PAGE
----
Trends emerge amid the laughs

Self-contained stories, one camera, high concepts

Just like their drama counterparts, serialized comedies have been given a cold shoulder this development season.

Overall, the five networks have ordered 53 comedy pilots and presentations, up from 50 last year.

The single-camera format continues to be in fashion, with all networks but Fox handing out more than half of their pilot orders to filmed comedies.

That might change come series pickup time in May because the most promising new comedy this season has been CBS' recently launched "Rules of Engagement," a multicamera sitcom. "We're really happy to see that people have responded to a traditional-looking show," says Wendi Trilling, CBS executive vp comedy development. "It proves that it's not about the format, it's about the show."

Also big this development season are big, high-concept ideas as the networks have gone for such shows more than in previous years, says Samie Falvey, ABC senior vp comedy development.

"For some, it's a throwback to nostalgia for shows like 'Bewitched' and 'I Dream of Jeannie,' and some are looking to create noise and buzz," she says.

Such high-concept comedies include NBC's "Area 52," about a government team watching over a bad-mannered extraterrestrial, and ABC's "Sam I Am" about a woman with amnesia.

"Area 52" also falls into another major trend this season.

"There are more workplace and family comedies this year," says Susan Levison, Fox senior vp comedy development.

That probably has a lot to do with the success of NBC's "The Office" and the lack of hit family comedies on the air with ABC's "According to Jim" and "George Lopez" nearing their end.

The success of "Office" and ABC's "Ugly Betty" is also fueling the popularity of foreign formats with six adaptations making the cut as pilots this year.

Overall, it has been an all-over-the-map development season, with executives casting a wide net to catch the next big comedy hit.

"Since no one really knows where that next hit comedy will come from, all rules have been thrown out, so you could go for any genre and any writer," Levison says.

Larger-than-life characters are front and center in ABC's crop of comedy pilots.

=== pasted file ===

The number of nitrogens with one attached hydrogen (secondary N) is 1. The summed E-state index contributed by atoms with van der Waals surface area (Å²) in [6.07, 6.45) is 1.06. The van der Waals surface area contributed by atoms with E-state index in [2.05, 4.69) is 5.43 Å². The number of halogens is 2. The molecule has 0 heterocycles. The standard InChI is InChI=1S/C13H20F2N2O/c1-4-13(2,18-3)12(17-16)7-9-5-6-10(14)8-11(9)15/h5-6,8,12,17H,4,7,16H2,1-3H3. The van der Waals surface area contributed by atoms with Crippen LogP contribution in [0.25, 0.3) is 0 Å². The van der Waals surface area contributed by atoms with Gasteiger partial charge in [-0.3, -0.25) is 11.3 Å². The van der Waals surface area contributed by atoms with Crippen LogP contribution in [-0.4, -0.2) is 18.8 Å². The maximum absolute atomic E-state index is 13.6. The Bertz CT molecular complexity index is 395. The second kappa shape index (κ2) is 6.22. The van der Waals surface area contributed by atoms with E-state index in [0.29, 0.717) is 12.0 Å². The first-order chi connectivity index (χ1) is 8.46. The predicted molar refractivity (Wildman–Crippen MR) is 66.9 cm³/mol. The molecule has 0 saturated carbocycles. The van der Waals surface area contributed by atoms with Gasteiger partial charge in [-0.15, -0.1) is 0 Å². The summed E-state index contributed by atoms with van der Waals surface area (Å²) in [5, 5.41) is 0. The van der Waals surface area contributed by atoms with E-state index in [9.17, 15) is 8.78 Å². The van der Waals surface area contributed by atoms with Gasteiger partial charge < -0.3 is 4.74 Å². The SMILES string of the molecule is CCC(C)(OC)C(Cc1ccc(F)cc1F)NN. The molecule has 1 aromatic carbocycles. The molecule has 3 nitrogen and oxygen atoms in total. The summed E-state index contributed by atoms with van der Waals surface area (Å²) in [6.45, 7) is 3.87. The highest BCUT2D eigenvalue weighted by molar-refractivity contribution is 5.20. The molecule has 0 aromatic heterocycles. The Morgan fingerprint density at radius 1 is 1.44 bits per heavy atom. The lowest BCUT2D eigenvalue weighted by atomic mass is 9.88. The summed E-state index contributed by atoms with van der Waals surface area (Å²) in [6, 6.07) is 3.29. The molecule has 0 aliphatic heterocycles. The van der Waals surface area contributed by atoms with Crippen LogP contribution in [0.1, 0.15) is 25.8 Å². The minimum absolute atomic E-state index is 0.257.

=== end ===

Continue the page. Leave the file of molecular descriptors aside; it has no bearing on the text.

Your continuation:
"The successful shows are about really brilliant characters that feel fresh and yet completely accessible," says Samie Falvey, ABC senior vp comedy development. "We're developing a couple of big ideas, but every show (we have) really truly is very character driven."

Falvey is facing a challenge in her first development cycle as the head of ABC's comedy department. The network's serialized freshmen entries, including "The Knights of Prosperity" and "Big Day," earned largely positive reviews but have struggled to connect with viewers.

"They are great, fun shows, but wherever possible our (new) shows will have episodes that stand alone with full, complete 'a' stories or the 'c' story arcs will be general enough that audiences can still follow what's going on," Falvey says.

While all its recent comedy additions have been single-camera, ABC is not completely turning its back to the multicamera format that served it well over the years.

"I believe in the form, and I think that there is place for a new great multicamera comedy on our air," Falvey says.

Nellie Andreeva

"This year we're looking for big ideas, for things that are very promotable," says Jeff Ingold, who is overseeing his first slate as NBC senior vp comedy development.

NBC is looking to expand its comedy presence beyond Thursday, taking a page from the successful launch of "My Name Is Earl" on Tuesday last season.

"We went for big ideas that can self-start and open up another night for us like 'Earl' did," Ingold says.

In a throwback to the big-concept comedies of the 1970s, NBC is betting on high-concept projects like "Area 52," whose ensemble includes an alien.

While the majority of NBC's pilots are single-camera, the network is staying true to its multicamera comedy roots with two projects.

"Even with those multicamera shows, we're looking for something that is unique in tone like 'The Mastersons of Manhattan' or in execution like 'The IT Crowd,' which includes single-camera elements," Ingold says.

In line with NBC's low-cost initiative, the network also has ordered "Improv Everywhere" and "This Is Culdesac," which run 20%-25% of the budget for a single-camera pilot.

Nellie Andreeva

Ensembles and young male leads are prominent on CBS' eclectic comedy slate, reflecting the eye network's effort to cast a wide creative net with its development this year.

More than half of the projects are in the single-camera format, up from just one last year. But there wasn't a conscious effort to target filmed comedies, says Wendi Trilling, CBS executive vp comedy development.

"Our development as always is really dictated by the writers who we wanted to be in business with and what it was that they wanted to write," Trilling says.

Despite of the high volume of single-camera pilots this year, Trilling says she is pleased to see that there is life yet for the traditional multicamera sitcom — as demonstrated by promising midseason entry "Rules of Engagement."

CBS' diverse slate of options for fall includes the mockumentary-style "1321 Clover" and projects from Scott Silveri, Paul Reiser and Max Mutchnick and David Kohan. Trilling's team also made a point of rescuing a project from last year, Chuck Lorre and Bill Prady's "The Big Bang Theory," that had a lot of fans but didn't quite jell in its first iteration.

"We pride ourselves on continuing to try to fix things," she says. "We don't think it makes sense to throw the baby out with the bath water."

Cynthia Littleton